They had FOUR doors! Definitely not as cool, but with the two-door models more and more scarce, four doors aren’t uncool anymore. Lots of tri-five Chevy 4 doors restored now.

      • 0 avatar
        skor

        Like Zackman says, the 4 door versions were considered PTA mom(early versions of soccer moms) rides. The 2 door versions were considered cool right from the jump, and the sedan delivery versions were hipster before anyone knew what hipster meant.

      • 0 avatar
        Ryoku75

        At Zack and Skor: Well aside from reduced handling and added weight I never saw the problem with 4-doors.

        I’m kinda disappointed if most car restorers are more bent on looking “cool” in a classic than restoring one just to revive a classic.

        Then again, my last 2 cars have been hatchbacks.

  • avatar
    skor

    Almost forgot, check out Paul Niedermeyer’s article on two door station wagons.

    http://www.curbsideclassic.com/automotive-histories/automotive-history-the-short-and-odd-life-of-the-two-door-station-wagon/

  • avatar
    Felis Concolor

    Some nice compact wagons from Chryco during those years. It’s a shame there weren’t any A-body wagons from the late 60s until the Volare and Aspen debuted, as the ’67-76 Dart and Valiant’s lines would have translated into a sharp looking wagon during that period.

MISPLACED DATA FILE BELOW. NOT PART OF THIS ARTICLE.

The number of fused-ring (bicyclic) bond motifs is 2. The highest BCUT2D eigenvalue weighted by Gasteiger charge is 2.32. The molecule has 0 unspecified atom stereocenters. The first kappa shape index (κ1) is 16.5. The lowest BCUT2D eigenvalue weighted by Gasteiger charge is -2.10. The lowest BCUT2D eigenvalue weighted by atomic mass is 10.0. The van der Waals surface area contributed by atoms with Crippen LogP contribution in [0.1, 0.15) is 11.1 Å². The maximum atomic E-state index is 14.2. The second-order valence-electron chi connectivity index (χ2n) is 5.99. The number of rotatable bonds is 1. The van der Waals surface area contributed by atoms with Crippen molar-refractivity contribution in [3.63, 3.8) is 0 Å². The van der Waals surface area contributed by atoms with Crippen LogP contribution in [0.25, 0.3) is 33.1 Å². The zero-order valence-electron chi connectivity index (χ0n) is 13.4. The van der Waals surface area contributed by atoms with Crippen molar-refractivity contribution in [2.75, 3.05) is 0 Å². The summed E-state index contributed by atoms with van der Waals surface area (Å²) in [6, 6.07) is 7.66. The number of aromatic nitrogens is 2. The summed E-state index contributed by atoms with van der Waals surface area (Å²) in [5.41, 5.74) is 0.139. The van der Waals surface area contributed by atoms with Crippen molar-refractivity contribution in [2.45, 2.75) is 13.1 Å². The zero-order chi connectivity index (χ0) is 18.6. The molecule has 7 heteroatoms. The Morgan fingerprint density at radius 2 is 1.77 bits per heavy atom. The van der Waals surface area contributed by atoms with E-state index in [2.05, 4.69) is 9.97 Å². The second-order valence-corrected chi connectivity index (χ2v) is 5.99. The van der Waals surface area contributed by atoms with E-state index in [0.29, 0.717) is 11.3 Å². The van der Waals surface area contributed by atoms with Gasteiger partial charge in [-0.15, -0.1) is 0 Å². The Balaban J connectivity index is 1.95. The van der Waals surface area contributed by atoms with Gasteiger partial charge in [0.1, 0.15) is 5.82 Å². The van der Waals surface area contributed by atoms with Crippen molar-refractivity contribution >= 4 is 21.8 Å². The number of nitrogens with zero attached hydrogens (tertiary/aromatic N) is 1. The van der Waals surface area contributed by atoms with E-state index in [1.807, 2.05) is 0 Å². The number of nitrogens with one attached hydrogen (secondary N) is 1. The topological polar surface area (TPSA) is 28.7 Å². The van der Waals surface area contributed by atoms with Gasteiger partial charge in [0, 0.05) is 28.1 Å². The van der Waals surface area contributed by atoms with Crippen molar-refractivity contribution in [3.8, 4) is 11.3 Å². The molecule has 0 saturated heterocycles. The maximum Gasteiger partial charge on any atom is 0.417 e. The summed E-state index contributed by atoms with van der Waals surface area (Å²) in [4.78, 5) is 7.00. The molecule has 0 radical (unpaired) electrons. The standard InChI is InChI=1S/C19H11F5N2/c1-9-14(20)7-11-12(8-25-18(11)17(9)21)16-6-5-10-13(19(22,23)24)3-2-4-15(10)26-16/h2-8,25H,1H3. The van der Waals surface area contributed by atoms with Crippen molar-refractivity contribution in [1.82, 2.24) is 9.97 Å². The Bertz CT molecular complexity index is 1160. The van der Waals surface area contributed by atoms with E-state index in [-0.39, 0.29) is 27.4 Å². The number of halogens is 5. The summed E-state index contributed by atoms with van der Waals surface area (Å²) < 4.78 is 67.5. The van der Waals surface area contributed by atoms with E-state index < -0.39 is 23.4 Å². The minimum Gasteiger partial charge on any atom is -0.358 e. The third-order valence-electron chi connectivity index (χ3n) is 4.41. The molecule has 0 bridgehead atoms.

• avatar
    bill mcgee

    A gf had one in Austin in the seventies , a wagon in exactly this color except with three-on-the-tree. Another friend had another one, also a 64 but a sedan , also with a three-speed stick. This one I drove one time to Houston. They were impressive compared to later similiar Chrysler products, late 60s and early 70s Dart Swingers and Dusters. other friends had. The later ones looked badly put together. At the time I was impressed and it was a 14-year old beater at the time but still solid. The wagon I borrowed once to move a couch that wouldn’t fit in my Squareback VW I had at the time; the Valiant wagon easily held it.

  • avatar
    MrWhopee

    I’m not familiar with Chrysler’s pushbutton transmission’s operation (or any pushbutton tranny, really). Why is two of those buttons are pushed in simultaneously? Or are they just broken?

    • 0 avatar
      nikita

      Its broken. The mechanism is connected to a push-pull cable, not electric. The lever is for Park. Early Valiants, Lancers and Darts had no column shifters at all. The standard trans was floor shift. Just another oddity that helped the ultra-conventional Falcon far outsell the Valiant.

  • avatar

    Nice front seats. Wonder what they come out of?

  • avatar
    KalapanaBlack